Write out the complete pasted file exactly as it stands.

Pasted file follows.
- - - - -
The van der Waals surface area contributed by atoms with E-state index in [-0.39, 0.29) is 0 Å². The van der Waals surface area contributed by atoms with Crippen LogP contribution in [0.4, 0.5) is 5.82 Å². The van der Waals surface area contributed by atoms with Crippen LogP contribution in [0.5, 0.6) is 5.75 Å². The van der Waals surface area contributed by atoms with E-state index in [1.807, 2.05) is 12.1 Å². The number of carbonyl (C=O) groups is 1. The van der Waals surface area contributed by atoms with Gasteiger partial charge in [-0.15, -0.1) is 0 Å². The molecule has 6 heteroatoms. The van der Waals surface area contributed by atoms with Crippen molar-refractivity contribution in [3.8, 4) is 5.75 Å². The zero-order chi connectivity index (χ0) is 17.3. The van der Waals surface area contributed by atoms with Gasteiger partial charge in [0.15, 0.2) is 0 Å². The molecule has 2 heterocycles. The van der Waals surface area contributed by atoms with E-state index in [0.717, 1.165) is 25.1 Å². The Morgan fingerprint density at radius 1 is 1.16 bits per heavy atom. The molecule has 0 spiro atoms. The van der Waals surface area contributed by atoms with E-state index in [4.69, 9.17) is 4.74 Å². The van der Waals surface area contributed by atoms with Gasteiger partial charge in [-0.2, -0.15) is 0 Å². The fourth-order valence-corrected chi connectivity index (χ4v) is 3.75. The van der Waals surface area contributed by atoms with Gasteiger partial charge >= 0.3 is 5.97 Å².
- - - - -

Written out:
The van der Waals surface area contributed by atoms with E-state index in [-0.39, 0.29) is 0 Å². The van der Waals surface area contributed by atoms with Crippen LogP contribution in [0.4, 0.5) is 5.82 Å². The van der Waals surface area contributed by atoms with Crippen LogP contribution in [0.5, 0.6) is 5.75 Å². The van der Waals surface area contributed by atoms with E-state index in [1.807, 2.05) is 12.1 Å². The number of carbonyl (C=O) groups is 1. The van der Waals surface area contributed by atoms with Gasteiger partial charge in [-0.15, -0.1) is 0 Å². The molecule has 6 heteroatoms. The van der Waals surface area contributed by atoms with Crippen molar-refractivity contribution in [3.8, 4) is 5.75 Å². The zero-order chi connectivity index (χ0) is 17.3. The van der Waals surface area contributed by atoms with Gasteiger partial charge in [0.15, 0.2) is 0 Å². The molecule has 2 heterocycles. The van der Waals surface area contributed by atoms with E-state index in [0.717, 1.165) is 25.1 Å². The Morgan fingerprint density at radius 1 is 1.16 bits per heavy atom. The molecule has 0 spiro atoms. The van der Waals surface area contributed by atoms with E-state index in [4.69, 9.17) is 4.74 Å². The van der Waals surface area contributed by atoms with Gasteiger partial charge in [-0.2, -0.15) is 0 Å². The fourth-order valence-corrected chi connectivity index (χ4v) is 3.75. The van der Waals surface area contributed by atoms with Gasteiger partial charge >= 0.3 is 5.97 Å².